Grannies of South Africa's AIDS orphans look to 'Mama' for support
Ingrid Moloi runs a support group for grandmothers of AIDS orphans in a poor township in Johannesburg.
Alexandra, South Africa
The golden years. A time to relax. Maybe even indulge in a few luxuries. That's what these grannies dreamed of, but circumstances have been unkind.Skip to next paragraph
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Of the more than 11 million African children who lost parents to AIDS-related illnesses in the past decade, according to the UN, 40 to 60 percent are cared for by grandmothers.
Here in one of South Africa's poorest townships, Ingrid Moloi decided to help lessen the burden they face. For a handful of grannies – or go-gos as they're called here – her support group has become a lifeline.
"These meetings are about talking about what's inside our hearts," says Tabitha Mokoena, who has eight orphan grandchildren ranging from age 3 to 20 sleeping on the floors of her two-room shack.
"Sometimes when I start to talk, I cry," says Ms. Mokoena. "We all start to cry … about the stresses in our hearts. I don't know how these children will grow up."
Ms. Moloi, 33 years old, is unlikely to become a grandmother. Raped by her father at age 12, she contracted HIV and, a few years ago, was on her deathbed.
But, then, she says, her body began to respond to treatment. She gained weight, got up on her feet, stopped coughing, combed her brittle hair into a fashionable do, and came to Friends for Life, a local nongovernmental organization, for counseling. Soon, she became a volunteer counselor herself. "I feel," she reflects, " … like I asked God for a second chance at life, and when he gave it to me, I needed to make a difference."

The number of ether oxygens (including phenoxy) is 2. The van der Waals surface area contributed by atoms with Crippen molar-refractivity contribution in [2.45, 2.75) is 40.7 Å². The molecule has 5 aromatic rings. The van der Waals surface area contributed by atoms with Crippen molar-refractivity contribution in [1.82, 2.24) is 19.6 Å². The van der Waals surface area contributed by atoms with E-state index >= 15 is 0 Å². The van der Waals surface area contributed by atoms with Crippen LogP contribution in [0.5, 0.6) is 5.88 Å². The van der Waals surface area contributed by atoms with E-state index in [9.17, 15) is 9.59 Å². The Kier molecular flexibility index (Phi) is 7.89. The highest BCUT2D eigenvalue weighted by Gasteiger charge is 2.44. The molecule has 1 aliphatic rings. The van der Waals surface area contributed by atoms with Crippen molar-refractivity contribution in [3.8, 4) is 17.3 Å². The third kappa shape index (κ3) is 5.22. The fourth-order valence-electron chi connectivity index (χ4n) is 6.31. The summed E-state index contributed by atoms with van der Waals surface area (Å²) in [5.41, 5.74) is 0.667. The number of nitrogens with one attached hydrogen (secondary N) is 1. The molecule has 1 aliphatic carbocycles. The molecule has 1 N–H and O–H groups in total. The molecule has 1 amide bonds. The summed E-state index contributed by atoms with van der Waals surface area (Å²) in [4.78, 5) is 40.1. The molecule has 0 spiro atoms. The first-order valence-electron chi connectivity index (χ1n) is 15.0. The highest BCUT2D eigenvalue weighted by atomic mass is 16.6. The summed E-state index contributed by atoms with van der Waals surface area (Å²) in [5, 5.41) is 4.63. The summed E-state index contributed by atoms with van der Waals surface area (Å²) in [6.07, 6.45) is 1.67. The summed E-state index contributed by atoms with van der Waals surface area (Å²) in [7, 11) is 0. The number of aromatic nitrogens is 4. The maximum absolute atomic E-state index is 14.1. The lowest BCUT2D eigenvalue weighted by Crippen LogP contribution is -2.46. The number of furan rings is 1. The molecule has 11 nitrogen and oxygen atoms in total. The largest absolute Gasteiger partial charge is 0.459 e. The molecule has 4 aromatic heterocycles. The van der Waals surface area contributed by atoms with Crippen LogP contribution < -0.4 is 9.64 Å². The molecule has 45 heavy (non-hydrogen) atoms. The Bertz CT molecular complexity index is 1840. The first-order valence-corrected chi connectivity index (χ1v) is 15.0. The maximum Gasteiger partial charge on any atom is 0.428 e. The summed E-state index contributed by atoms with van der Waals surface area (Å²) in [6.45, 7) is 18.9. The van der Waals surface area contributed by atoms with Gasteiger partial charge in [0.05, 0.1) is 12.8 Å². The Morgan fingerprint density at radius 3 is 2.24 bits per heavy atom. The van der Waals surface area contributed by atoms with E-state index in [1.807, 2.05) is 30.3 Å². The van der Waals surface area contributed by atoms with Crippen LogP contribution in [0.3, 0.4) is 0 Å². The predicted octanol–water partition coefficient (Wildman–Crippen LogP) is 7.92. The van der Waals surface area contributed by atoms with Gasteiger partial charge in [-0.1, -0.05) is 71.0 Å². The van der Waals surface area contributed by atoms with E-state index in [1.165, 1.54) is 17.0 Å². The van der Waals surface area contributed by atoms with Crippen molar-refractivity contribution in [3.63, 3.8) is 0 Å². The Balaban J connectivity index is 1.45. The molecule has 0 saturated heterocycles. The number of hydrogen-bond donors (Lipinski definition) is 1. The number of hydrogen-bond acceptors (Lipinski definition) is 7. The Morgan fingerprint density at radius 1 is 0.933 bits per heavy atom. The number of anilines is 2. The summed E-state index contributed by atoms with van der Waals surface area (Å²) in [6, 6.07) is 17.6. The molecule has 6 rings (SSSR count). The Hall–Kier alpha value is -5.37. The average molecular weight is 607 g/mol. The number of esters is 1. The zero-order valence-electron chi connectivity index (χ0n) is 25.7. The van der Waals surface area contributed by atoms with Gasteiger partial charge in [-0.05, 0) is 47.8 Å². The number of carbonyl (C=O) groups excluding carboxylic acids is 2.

Moloi soon realized that not only the sick needed help, but so did their caretakers. And that, five years ago, is when she put a small notice on the community center bulletin board, calling for a grannies get together.
The go-gos meet twice a week. On Wednesdays they go to a nearby vegetable garden and plant together, dividing and taking home what they manage to grow – a small but invaluable supplement to diets consisting mostly of cornmeal.
And on Fridays, they gather at the Friends for Life offices, pull plastic chairs into a circle and, guided by Moloi, speak about events of the week at home.
Sometimes someone has advice about how to help kids with homework, or how to maneuver through government bureaucracy to apply for orphan grants ($33 a child a month). Mostly though, they just offer each other empathy and friendship.
Moloi, boisterous, loving, dramatic and irritable all at once, does not let any conversation here become too bogged down in self-pity. "Please, please, let's not forget how strong we are," she repeats like a mantra.
Today is the grannies' New Year's party, and the go-gos are dressed in their finest for a feast provided by Moloi. Mokoena wears a fancy traditional hat. Johanna Mlambo sports a necklace of broken pearls that her employer gave her. Tryphina Sibiya – the self-anointed babe of the crowd – has come in fishnet stockings. "These were expensive stockings. But I don't want to look old," she explains, flipping her short hair.